Parents of Beverly Grove man killed by intruder sue LAPD

The parents of a 31-year-old man who was fatally stabbed by an intruder at his home in Beverly Grove last year have sued the Los Angeles Police Department, alleging that police misrepresented multiple 911 calls about the suspect in the hours before the attack. has treated.

Gabriel “Gabe” Donnay’s neighbors had called the police at least four times that day for the suspect, Enoch Conners, for jumping nearby fences and threatening residents. Officers spoke to Conners several times, each time letting him go and telling neighbors they were safe to return to their homes, according to the lawsuit.

By doing so, the LAPD “unreasonably created a false sense of security” in the neighborhood and “created an opportunity” for Conners to keep jumping fences and eventually kill Donnay just minutes after the last 911 call, claimed Albert Donnay and Yvonne Ottaviano.

“Prior to the agents’ false reassurances, the Beverly Grove community had been vigilant in observing Mr. Conner’s movements to ensure their physical safety,” the lawsuit said. “The neighborhood didn’t lower their alert until officers mistakenly [assured] their safety and affirmatively instructed them to return to their homes.”

The culpable homicide lawsuit in federal court alleges the officers’ actions amounted to a “state-created danger” that caused the deaths of Donnay on March 29, 2021 and his parents’ “grief, emotional distress, and pain and suffering.” . The suit seeks unspecified monetary damages.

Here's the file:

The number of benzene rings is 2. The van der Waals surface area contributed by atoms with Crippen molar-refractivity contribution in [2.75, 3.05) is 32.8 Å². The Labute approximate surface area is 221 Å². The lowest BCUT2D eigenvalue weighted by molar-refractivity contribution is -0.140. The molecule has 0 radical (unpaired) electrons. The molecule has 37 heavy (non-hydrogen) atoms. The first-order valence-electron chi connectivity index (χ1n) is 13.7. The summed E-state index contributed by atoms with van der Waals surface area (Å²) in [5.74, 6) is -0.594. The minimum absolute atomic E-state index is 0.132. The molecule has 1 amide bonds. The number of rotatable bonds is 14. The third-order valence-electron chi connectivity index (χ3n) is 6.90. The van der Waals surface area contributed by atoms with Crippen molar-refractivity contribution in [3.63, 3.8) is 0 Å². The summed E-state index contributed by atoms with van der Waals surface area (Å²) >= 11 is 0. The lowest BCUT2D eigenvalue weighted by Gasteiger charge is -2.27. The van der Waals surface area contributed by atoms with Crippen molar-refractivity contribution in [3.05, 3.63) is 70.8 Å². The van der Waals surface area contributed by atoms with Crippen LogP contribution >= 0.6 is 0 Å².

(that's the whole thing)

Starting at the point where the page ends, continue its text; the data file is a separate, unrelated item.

Capt. Kelly Muniz, a spokeswoman for the LAPD, said the department cannot comment on pending lawsuits, but extends his condolences to Donnay’s family. City officials did not immediately respond to a request for comment.

The lawsuit — which follows a similar lawsuit filed by the parents in LA County Superior Court — is the most formal challenge yet against the LAPD’s actions that led to Donnay’s murder. His death devastated Donnay’s family and large circle of friends, terrified and enraged his neighbors, heightened tensions between local homeowners and those living in nearby homeless camps, and raised questions among many about how LAPD officers deal with volatile or mental crises.

Police said Conners, who committed suicide in an adjacent backyard after killing Donnay, was transient and lived out of his car, and neighbors who interacted with him before Donnay’s murder said he was acting erratically and appeared to be having a nervous breakdown. to have.

Police have previously said the officers responding to the neighborhood that day had limited options because they had not personally witnessed Conners’ entry, had no resident willing to carry out a civilian arrest, and therefore had no reason to arrest him. to hold on.

“There’s only so much they can do,” Det. Sean Kinchla, of the West Bureau’s Homicide Division, said at the time. “On the one hand, you have to try to help the person who is the… [911] call, but on the other hand, the person being called also has rights.”

Donnay’s brother Theo Donnay, speaking on behalf of the family, said they filed their lawsuit in part to challenge that idea and force change in the way police respond in such situations – hopefully to prevent similar attacks in the future. .

“When I called the LAPD detective days after this incident, we had gone over everything that had happened, and I said, ‘What’s to prevent the exact same thing from happening to another person this afternoon?’ And he said, ‘Absolutely nothing,’ he said. “That is unacceptable.”